Council authorizes Congressional stimulus support letters, July 4 Bandshell events cancelled
Published 1:27 pm Tuesday, April 21, 2020
Fireworks still possible
In a late addition to its Monday evening meeting agenda, the Austin City Council gave its unanimous approval to authorize Mayor Tom Stiehm to send letters to Sen. Amy Klobuchar (DFL-MN), Sen. Tina Smith (DFL-MN) and Rep. Jim Hagedorn (R-MN1) in support of a possible COVID-19 federal stimulus package.
Should the stimulus package come to fruition, it would provide funding for shovel-ready infrastructure jobs that could quickly put people back to work.
In the letters, the City of Austin makes the case that investing in clean water projects “is a critical part of recovering from the COVID-19 pandemic.”
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“In Minnesota, there are $1.7 billion in wastewater projects that are shovel-ready, pandemic safe, essential service projects that will boost our local and regional economies by providing jobs and keeping construction trades, manufacturers, engineering firms and all their associated sub-contractors employed and thriving during this pandemic and its recovery,” the letter states.
City officials are hoping to get funding for the Wastewater Treatment Plant expansion and phosphorous reduction project, which carries an estimated $78 million price tag. The benefits of the project, as expressed in the letters, are
- Reduce phosphorus discharge in the Cedar River by 80 percent;
- Improve treatment reliability with a more efficient treatment process;
- Support community growth by expanding facility from 8.475 million gallons per day to 10.4 million gallons per day; and
- Position the city for future regulations and give it flexibility to tackle nitrate in the future.
“We feel this project fits well with getting folks back to work,” said City Engineer Steven Lang. “It’s a very large project; it would help out our community if we were eligible and received federal dollars.”
Because of the COVID-19 situation, the council reached a general consensus that Fourth of July events at Bandshell Park will not take place this year. Because of concern that social distancing will not be maintained (if necessary) for the Fourth of July fireworks display, City Clerk Ann Kasel discussed options during the council’s Monday evening work session.
The options provided were:
- Hold the fireworks at the current location and require people to stay in their yards;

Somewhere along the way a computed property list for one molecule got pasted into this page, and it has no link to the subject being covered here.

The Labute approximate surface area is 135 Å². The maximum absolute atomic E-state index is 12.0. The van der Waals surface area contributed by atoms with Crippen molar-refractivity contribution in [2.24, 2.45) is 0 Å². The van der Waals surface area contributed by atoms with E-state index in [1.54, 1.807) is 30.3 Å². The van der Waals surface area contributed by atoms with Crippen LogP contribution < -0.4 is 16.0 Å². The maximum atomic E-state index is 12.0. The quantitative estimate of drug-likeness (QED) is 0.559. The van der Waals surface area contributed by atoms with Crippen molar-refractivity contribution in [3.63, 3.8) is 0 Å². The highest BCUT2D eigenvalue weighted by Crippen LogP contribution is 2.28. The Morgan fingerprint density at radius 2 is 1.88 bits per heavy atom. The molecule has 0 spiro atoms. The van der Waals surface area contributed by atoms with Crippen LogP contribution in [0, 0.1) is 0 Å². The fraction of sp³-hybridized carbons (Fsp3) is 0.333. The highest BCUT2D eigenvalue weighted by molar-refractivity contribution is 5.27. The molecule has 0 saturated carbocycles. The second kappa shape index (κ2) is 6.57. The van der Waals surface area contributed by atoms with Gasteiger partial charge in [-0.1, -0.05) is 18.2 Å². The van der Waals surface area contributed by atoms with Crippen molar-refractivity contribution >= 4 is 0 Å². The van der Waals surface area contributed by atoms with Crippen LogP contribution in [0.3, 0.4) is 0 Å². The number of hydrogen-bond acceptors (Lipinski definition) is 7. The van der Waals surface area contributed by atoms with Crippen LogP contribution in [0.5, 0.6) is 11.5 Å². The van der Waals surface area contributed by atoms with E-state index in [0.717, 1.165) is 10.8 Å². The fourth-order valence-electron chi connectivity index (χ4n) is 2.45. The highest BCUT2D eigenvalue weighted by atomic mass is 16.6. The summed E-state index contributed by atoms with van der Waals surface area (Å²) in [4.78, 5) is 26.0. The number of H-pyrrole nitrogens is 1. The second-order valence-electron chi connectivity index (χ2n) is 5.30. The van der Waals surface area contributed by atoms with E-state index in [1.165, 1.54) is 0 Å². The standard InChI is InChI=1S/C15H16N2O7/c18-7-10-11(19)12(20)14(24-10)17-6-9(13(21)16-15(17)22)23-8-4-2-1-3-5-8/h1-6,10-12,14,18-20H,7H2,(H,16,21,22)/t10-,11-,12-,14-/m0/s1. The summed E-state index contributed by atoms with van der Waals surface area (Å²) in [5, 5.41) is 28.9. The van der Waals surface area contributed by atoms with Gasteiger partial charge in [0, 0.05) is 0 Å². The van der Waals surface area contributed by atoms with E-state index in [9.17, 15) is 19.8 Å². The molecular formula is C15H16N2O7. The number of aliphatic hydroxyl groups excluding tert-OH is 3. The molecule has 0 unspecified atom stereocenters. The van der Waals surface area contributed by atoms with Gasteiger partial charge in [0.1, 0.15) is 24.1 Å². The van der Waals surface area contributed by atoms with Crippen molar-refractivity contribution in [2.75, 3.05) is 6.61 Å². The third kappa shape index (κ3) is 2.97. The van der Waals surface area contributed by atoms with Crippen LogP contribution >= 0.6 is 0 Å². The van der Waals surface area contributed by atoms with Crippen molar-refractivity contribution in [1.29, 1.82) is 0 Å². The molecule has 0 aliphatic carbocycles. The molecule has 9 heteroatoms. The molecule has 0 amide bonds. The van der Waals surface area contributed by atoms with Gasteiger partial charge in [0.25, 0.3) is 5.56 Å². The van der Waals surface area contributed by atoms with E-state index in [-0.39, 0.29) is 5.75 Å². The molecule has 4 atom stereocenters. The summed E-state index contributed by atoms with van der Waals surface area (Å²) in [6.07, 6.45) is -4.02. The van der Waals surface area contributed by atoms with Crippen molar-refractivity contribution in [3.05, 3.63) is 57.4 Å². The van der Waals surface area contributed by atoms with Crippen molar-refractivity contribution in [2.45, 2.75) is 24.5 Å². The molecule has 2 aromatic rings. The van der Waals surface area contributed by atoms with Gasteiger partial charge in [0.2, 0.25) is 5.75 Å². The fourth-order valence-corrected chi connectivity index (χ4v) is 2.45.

- Hold fireworks at an alternate location on the Fourth of July and have individuals park nearby and watch from inside their vehicles (Cook Farm was mentioned as a possible location);
- Delay fireworks to a later date at Bandshell Park or an alternate location (Kasel said there would be no penalty from Flashing Thunder Fireworks to delay the show so long as it is within six months); and
- Cancel the fireworks completely.
While none of the council members were in favor of keeping the fireworks at the current location, some favored holding them at an alternate location. Austin Police Chief David McKIchan voiced concerns about traffic with that option; the council expressed interest in working with McKichan to address those concerns.
No decision was officially made regarding the fireworks as the council continues to explore the options.
The council also voted in favor of placing a proposed vacant property ordinance on the next council meeting agenda during the work session. The ordinance would address regulation of vacant buildings, which tend to be a source of blight in the community, to protect the public’s health, safety and welfare.
Parks and Recreation Director Kevin Nelson said that an opening date for the Austin Municipal Pool has not been decided yet due to the COVID-19 situation. Nelson noted that departments around the state are waiting on setting dates for opening public pools; one did set a date and quickly retracted it.
Nelson also discussed how the city should go about with watering downtown plants over the summer because of the city’s current hiring freeze. The mayor and council opted to seek volunteers to water the downtown plants. Should that fail, the next option would be to use city staff; hiring individuals to water the plants would be a last resort.